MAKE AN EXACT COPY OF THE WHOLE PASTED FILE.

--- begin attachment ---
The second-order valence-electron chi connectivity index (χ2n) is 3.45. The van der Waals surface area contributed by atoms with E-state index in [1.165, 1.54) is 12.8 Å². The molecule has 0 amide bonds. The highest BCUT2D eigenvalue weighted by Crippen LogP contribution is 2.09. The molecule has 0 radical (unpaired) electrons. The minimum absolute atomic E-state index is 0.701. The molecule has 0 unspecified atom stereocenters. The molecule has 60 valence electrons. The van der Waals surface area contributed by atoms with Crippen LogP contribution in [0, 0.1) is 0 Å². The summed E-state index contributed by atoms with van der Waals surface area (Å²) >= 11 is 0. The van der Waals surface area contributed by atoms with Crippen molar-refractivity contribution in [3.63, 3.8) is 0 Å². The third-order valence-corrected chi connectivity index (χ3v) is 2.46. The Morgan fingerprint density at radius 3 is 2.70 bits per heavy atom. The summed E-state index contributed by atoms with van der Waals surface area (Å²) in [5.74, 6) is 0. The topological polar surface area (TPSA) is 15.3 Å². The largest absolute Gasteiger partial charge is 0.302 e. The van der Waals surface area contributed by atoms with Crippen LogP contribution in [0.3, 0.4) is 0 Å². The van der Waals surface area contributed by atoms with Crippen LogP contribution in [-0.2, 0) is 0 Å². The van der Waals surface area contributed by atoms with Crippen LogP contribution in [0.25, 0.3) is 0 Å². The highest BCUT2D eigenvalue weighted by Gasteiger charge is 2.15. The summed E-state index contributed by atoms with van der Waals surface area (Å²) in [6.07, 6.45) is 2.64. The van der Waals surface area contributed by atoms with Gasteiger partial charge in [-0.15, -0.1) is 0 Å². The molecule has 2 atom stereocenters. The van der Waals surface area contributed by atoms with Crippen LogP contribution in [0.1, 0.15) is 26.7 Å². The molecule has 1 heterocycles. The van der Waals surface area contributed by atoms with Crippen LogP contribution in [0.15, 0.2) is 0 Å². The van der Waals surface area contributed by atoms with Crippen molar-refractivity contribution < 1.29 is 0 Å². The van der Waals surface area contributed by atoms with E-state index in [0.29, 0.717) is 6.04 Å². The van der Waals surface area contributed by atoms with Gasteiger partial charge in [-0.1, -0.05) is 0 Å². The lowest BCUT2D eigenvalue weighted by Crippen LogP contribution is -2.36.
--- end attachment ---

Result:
The second-order valence-electron chi connectivity index (χ2n) is 3.45. The van der Waals surface area contributed by atoms with E-state index in [1.165, 1.54) is 12.8 Å². The molecule has 0 amide bonds. The highest BCUT2D eigenvalue weighted by Crippen LogP contribution is 2.09. The molecule has 0 radical (unpaired) electrons. The minimum absolute atomic E-state index is 0.701. The molecule has 0 unspecified atom stereocenters. The molecule has 60 valence electrons. The van der Waals surface area contributed by atoms with Crippen LogP contribution in [0, 0.1) is 0 Å². The summed E-state index contributed by atoms with van der Waals surface area (Å²) >= 11 is 0. The van der Waals surface area contributed by atoms with Crippen molar-refractivity contribution in [3.63, 3.8) is 0 Å². The third-order valence-corrected chi connectivity index (χ3v) is 2.46. The Morgan fingerprint density at radius 3 is 2.70 bits per heavy atom. The summed E-state index contributed by atoms with van der Waals surface area (Å²) in [5.74, 6) is 0. The topological polar surface area (TPSA) is 15.3 Å². The largest absolute Gasteiger partial charge is 0.302 e. The van der Waals surface area contributed by atoms with Crippen LogP contribution in [0.3, 0.4) is 0 Å². The van der Waals surface area contributed by atoms with Crippen LogP contribution in [-0.2, 0) is 0 Å². The van der Waals surface area contributed by atoms with Crippen LogP contribution in [0.25, 0.3) is 0 Å². The highest BCUT2D eigenvalue weighted by Gasteiger charge is 2.15. The summed E-state index contributed by atoms with van der Waals surface area (Å²) in [6.07, 6.45) is 2.64. The van der Waals surface area contributed by atoms with Gasteiger partial charge in [-0.15, -0.1) is 0 Å². The molecule has 2 atom stereocenters. The van der Waals surface area contributed by atoms with Crippen LogP contribution in [0.1, 0.15) is 26.7 Å². The molecule has 1 heterocycles. The van der Waals surface area contributed by atoms with Crippen LogP contribution in [0.15, 0.2) is 0 Å². The van der Waals surface area contributed by atoms with Crippen molar-refractivity contribution < 1.29 is 0 Å². The van der Waals surface area contributed by atoms with E-state index in [0.29, 0.717) is 6.04 Å². The van der Waals surface area contributed by atoms with Gasteiger partial charge in [-0.1, -0.05) is 0 Å². The lowest BCUT2D eigenvalue weighted by Crippen LogP contribution is -2.36.